Friday, August 26, 1978 was the day I said, “I do,” to the man I loved then and do so still. Today, August 26, 2018, we celebrate our love.

Enjoy, with us, a short trip down memory lane from back then…

The Wedding Invitation – Forty years ago!

Invitation to our wedding in 1978 - forty years ago.
Invitation to our wedding in 1978.

The Inside

Forty yrs ago - Invitation
Invitation

The Ceremony

The wedding started promptly at 4:00 p.m. and was such fun. We wrote our own vows and had the organist play music that was popular of the times — Tubular Bells from the Exorcist; Nights in White Satin by Moody Blues; and Stairway to Heaven by Led Zeppelin. Music of the 70s at its finest.

We walked each other down the aisle, and doing so cut the ceremony down by about 10 minutes. After the ceremony, Albert and I were walking out of the church (ahead of the guests) when we saw a couple we had known for several years walking up the sidewalk. Suddenly, the wife took the gift she was carrying and hit her husband upside the head and said, “I told you we would miss it!”

Albert and I laughed so hard.

The Reception

Throughout the reception line, Albert kept pulling at his collar; even back then he would sweat just by breathing. We were looking forward to getting out of our clothes. It was a hot August day.

Wedding image on Aug 26, 1978.
Cutting the cake on Aug 26, 1978.

We saved the top of the cake for our one year anniversary. It didn’t keep well. Neither one of us got a good taste of the cake. We heard it was wonderful.

We had matches as souvenirs. Wish I had a picture of the matchbook. It said The Perfect Match with our names and date. Of course, back then, everybody smoked.

The After Party and the Honeymoon

We left the church and everyone was invited to our house out in the cove. It was an old farm-house we rented with 29 acres. A wonderful place that we enjoyed very much. We lived there all of four months. The landlord decided he wanted to sell the farm. Being young newly weds, we couldn’t afford it.

Lots of folks dropped in for the after party. We left for our honeymoon about ten that night. One of my bridesmaids agreed to stay at our house while we were gone on our honeymoon.

Our Honeymoon began as one big adventure that kept repeating itself (Stay tuned for future reveals). My husband is not a planner when we travel. Any plans we have, it is because I make them. It was my job to plan and pull off the wedding. His one and only job was the honeymoon. I should have known what was in store for me, but I was blinded by love.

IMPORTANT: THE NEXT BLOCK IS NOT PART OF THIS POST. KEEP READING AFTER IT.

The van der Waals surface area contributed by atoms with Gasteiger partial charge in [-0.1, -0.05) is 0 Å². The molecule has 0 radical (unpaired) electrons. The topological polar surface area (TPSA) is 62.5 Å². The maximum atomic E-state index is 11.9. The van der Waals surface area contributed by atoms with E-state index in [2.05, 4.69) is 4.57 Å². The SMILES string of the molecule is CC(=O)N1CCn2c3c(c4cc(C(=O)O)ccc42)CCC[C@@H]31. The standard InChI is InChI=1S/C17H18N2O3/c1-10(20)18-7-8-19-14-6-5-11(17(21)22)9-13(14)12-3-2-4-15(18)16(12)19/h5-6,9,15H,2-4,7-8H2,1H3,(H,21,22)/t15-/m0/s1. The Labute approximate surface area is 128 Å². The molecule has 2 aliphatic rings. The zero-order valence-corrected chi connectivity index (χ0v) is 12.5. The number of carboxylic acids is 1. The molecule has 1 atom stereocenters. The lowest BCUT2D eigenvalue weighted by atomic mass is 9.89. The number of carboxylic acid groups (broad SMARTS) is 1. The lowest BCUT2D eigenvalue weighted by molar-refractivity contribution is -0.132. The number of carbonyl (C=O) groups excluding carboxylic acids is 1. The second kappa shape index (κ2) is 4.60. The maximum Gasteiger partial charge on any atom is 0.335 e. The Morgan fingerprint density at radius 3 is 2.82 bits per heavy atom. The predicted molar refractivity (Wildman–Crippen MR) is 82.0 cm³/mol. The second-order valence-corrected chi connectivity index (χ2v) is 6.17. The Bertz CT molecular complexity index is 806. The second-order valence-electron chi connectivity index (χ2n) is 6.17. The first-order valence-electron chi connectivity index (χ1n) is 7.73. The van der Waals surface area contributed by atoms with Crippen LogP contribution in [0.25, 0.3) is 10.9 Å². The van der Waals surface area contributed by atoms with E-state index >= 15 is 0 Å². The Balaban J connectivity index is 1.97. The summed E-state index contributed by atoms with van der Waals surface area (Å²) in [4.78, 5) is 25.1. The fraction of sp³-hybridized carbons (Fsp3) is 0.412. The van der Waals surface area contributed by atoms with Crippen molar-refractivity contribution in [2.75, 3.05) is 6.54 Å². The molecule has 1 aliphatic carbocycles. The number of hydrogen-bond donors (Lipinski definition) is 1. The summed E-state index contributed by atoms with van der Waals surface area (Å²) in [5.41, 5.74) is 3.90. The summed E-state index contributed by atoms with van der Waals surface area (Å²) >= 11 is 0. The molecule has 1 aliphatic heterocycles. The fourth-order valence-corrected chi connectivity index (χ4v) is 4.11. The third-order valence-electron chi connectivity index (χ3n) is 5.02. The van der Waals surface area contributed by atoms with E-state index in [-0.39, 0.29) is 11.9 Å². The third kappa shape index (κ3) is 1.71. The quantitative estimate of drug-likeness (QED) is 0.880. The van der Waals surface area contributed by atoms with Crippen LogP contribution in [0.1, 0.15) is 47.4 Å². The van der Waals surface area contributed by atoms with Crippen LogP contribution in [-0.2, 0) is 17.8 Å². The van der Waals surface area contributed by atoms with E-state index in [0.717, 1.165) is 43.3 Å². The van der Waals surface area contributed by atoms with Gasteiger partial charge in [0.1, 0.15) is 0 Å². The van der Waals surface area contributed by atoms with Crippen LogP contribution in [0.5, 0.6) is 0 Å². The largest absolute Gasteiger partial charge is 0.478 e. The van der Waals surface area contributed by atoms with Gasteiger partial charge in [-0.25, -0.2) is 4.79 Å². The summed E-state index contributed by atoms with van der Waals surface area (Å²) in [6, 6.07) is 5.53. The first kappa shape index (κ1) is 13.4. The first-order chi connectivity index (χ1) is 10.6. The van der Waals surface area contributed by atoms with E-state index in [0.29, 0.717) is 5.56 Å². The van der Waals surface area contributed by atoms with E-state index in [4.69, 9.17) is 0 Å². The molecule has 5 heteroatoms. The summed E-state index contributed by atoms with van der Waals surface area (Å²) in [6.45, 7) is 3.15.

The First Surprise

We arrived in Roanoke about 11 or 11:30 p.m.; and I asked where would we be staying. Albert smiled at me and said, “It’s a surprise.” And it was.

Albert had failed to make reservations. As it turned out, there were two different concerts that weekend–one in Salem and one in Roanoke. There were no beds to be had. I lost count after the fifth hotel/motel we stopped to check for a possible bed. It was getting close to 12:30 a.m. when I looked at Albert and said, “Okay, I give. Where is the surprise?”

He laughed and said, “I’ll try one more place.” It was a Motel 6. He came back to the truck (yes, my husband is such a romantic) and said, “I got us a room. But, you’re going to have to be imaginative about the room.”

I snickered and wondered aloud, “How imaginative?”

“It will be fine,” he replied.

The manager walked us up to the room, which I thought was odd. All of the rooms along the corridor opened on to the walkway-balcony. The manager stopped at the end room and looked at me and said, “I’m sorry miss, but this is all we have.”

He opened the door and there were two twin beds, unmade, covered with old furniture. To add insult to injury, there was no air conditioning.

By about 2:00 a.m., we finished moving the furniture and got settled in for the night.

“Honey, you’ve been such a good sport, I want to give you this gift to show you my love,” Albert said handing me a beautifully wrapped box.

I replied, “Oh, my. I have something for you too.” I handed him a smaller box wrapped in blue paper with summer flowers.

He opened his box and it was an engraved pocket watch with Roman numerals with the clock works on display as the second-hand revolved around the face. My box contained a gorgeous diamond necklace.

We snuggled and fell to sleep out of exhaustion.

We hope you enjoyed our little trip down memory lane! We will share more adventures of our time together these last forty years as we celebrate our love.

Update on my next book

The second book, DarkShadow, of The Chronicles of Eldershire is in process. Plans are to have a preliminary DRAFT finished by fall. It is later than planned, but this past summer was hard on me health wise. I found out I was allergic to soy and sesame seed, and then I got shingles. If that wasn’t enough, I’ve fought two bouts of poison ivy. Oh the joys!

Hugs and Write On!
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40 Years! You & Me, Babes! first appeared on Pam’s Blog on August 26, 2018.